FIG. 1 is a side view of an endotracheal tube showing the radiopaque marker invention;

FIG. 2 is an end view of the endotracheal tube of FIG. 1 showing one embodiment of the radiopaque ring;

FIG. 3 is an end view of the endotracheal tube of FIG. 1 showing a second embodiment of the radiopaque ring;

FIG. 4 is an end view of the endotracheal tube of FIG. 1 showing a third embodiment of the radiopaque ring;

FIG. 5 is a side view of an endotracheal tube showing the ETT attachment invention;

FIG. 6 is an enlarged, cross-sectional view of a flat eyelet of FIG. 5 taken at 6-6;

FIG. 7 is a perspective view of an endotracheal tube showing the dual opening invention; and

FIG. 8 is an end view of the endotracheal tube of FIG. 7.

DETAILED DESCRIPTION OF THE INVENTION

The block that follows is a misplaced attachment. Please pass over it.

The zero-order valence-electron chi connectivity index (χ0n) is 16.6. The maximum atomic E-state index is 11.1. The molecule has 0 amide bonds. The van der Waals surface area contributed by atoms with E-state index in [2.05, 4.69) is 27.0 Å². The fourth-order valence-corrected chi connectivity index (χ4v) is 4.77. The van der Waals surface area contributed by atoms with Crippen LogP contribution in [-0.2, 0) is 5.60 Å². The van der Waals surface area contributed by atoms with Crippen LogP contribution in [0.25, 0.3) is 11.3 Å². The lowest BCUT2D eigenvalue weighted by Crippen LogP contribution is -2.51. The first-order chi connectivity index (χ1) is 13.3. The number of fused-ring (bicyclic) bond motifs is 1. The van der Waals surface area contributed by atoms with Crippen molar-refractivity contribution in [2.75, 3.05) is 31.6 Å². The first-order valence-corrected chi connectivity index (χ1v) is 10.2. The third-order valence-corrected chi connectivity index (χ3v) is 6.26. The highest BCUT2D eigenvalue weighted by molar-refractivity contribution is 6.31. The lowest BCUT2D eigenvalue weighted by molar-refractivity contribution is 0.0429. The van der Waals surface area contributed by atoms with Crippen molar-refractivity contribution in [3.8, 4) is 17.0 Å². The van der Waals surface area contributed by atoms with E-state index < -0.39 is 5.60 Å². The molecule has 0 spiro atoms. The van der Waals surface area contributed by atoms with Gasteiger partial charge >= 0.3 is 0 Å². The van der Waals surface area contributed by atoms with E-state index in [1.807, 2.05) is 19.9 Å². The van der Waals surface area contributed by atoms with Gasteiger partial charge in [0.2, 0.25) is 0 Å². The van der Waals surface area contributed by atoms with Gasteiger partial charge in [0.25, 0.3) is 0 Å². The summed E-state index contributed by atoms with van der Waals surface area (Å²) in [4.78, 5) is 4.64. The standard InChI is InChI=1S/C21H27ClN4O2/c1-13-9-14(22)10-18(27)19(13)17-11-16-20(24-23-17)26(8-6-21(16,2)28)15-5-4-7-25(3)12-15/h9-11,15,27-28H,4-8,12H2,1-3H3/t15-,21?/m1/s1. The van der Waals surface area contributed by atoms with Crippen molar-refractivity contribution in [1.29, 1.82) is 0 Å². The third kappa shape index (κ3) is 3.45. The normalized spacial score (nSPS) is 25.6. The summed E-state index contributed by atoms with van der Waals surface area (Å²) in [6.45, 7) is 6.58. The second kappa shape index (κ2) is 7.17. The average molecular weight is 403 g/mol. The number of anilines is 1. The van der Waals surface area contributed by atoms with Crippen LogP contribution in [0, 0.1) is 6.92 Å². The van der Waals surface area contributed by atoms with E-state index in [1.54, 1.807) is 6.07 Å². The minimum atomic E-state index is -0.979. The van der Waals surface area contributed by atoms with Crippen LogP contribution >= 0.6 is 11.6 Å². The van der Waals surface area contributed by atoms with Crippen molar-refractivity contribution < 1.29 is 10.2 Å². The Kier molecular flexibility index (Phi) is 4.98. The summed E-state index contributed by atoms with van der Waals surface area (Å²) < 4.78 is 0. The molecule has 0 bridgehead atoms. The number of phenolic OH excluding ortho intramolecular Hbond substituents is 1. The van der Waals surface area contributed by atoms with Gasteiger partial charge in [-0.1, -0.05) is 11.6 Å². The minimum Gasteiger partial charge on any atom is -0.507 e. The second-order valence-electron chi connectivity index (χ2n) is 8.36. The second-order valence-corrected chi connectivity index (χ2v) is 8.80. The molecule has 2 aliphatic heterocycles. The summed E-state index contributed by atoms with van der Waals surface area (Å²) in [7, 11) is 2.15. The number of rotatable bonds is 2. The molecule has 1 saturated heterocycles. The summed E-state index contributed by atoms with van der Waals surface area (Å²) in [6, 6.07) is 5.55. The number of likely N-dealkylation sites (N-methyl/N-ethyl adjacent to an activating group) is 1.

FIG. 1 shows an ETT 10 implementing the radiopaque marker invention describe herein. The typical ETT 10 is comprised of a flexible, plastic tubular member 12 with an opening 20 at the distal end 14 and an opening 22 at the proximal end 16. A ventilator or other breathing apparatus is connected to the proximal end opening 22. Adjacent to the distal end 14 is a cuff 24, an inflatable balloon, that, when inflated, retains the ETT 10 in position in the airway and closes the airway outside of the ETT 10. The pilot balloon 26 is used to inflate the cuff 24. An opening 28 in the side of the tubular member 12 adjacent to the proximal end, also called a Murphy Eye, prevents respiratory obstruction in the event the proximal opening 20 becomes plugged.